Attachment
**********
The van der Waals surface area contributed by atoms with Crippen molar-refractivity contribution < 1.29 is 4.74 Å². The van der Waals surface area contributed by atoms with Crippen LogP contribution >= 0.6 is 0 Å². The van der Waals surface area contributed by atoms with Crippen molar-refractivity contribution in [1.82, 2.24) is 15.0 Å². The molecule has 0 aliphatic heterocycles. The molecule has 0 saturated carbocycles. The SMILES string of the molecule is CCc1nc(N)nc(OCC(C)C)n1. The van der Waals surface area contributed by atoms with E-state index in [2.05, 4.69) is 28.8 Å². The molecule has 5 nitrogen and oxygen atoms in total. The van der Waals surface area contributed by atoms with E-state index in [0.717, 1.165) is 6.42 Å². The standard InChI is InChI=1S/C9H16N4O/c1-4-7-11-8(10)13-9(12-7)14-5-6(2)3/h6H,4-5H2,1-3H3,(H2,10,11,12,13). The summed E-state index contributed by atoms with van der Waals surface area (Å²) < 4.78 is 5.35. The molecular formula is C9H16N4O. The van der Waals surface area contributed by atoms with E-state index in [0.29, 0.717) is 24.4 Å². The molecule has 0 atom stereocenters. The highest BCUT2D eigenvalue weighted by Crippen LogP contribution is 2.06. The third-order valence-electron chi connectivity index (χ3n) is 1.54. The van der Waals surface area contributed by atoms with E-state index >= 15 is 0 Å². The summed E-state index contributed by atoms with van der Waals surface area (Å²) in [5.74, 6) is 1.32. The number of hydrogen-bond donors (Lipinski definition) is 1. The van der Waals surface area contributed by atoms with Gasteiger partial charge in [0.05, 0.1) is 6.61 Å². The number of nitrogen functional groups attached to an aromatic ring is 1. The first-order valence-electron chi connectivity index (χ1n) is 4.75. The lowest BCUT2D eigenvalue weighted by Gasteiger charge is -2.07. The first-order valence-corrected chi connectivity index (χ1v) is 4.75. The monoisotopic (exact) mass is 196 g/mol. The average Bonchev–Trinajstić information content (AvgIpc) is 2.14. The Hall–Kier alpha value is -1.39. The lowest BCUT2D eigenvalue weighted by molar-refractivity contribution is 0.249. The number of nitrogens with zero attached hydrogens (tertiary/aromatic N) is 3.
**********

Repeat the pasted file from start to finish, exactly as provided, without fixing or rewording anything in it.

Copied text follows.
The van der Waals surface area contributed by atoms with Crippen molar-refractivity contribution < 1.29 is 4.74 Å². The van der Waals surface area contributed by atoms with Crippen LogP contribution >= 0.6 is 0 Å². The van der Waals surface area contributed by atoms with Crippen molar-refractivity contribution in [1.82, 2.24) is 15.0 Å². The molecule has 0 aliphatic heterocycles. The molecule has 0 saturated carbocycles. The SMILES string of the molecule is CCc1nc(N)nc(OCC(C)C)n1. The van der Waals surface area contributed by atoms with E-state index in [2.05, 4.69) is 28.8 Å². The molecule has 5 nitrogen and oxygen atoms in total. The van der Waals surface area contributed by atoms with E-state index in [0.717, 1.165) is 6.42 Å². The standard InChI is InChI=1S/C9H16N4O/c1-4-7-11-8(10)13-9(12-7)14-5-6(2)3/h6H,4-5H2,1-3H3,(H2,10,11,12,13). The summed E-state index contributed by atoms with van der Waals surface area (Å²) < 4.78 is 5.35. The molecular formula is C9H16N4O. The van der Waals surface area contributed by atoms with E-state index in [0.29, 0.717) is 24.4 Å². The molecule has 0 atom stereocenters. The highest BCUT2D eigenvalue weighted by Crippen LogP contribution is 2.06. The third-order valence-electron chi connectivity index (χ3n) is 1.54. The van der Waals surface area contributed by atoms with E-state index >= 15 is 0 Å². The summed E-state index contributed by atoms with van der Waals surface area (Å²) in [5.74, 6) is 1.32. The number of hydrogen-bond donors (Lipinski definition) is 1. The van der Waals surface area contributed by atoms with Gasteiger partial charge in [0.05, 0.1) is 6.61 Å². The number of nitrogen functional groups attached to an aromatic ring is 1. The first-order valence-electron chi connectivity index (χ1n) is 4.75. The lowest BCUT2D eigenvalue weighted by Gasteiger charge is -2.07. The first-order valence-corrected chi connectivity index (χ1v) is 4.75. The monoisotopic (exact) mass is 196 g/mol. The average Bonchev–Trinajstić information content (AvgIpc) is 2.14. The Hall–Kier alpha value is -1.39. The lowest BCUT2D eigenvalue weighted by molar-refractivity contribution is 0.249. The number of nitrogens with zero attached hydrogens (tertiary/aromatic N) is 3.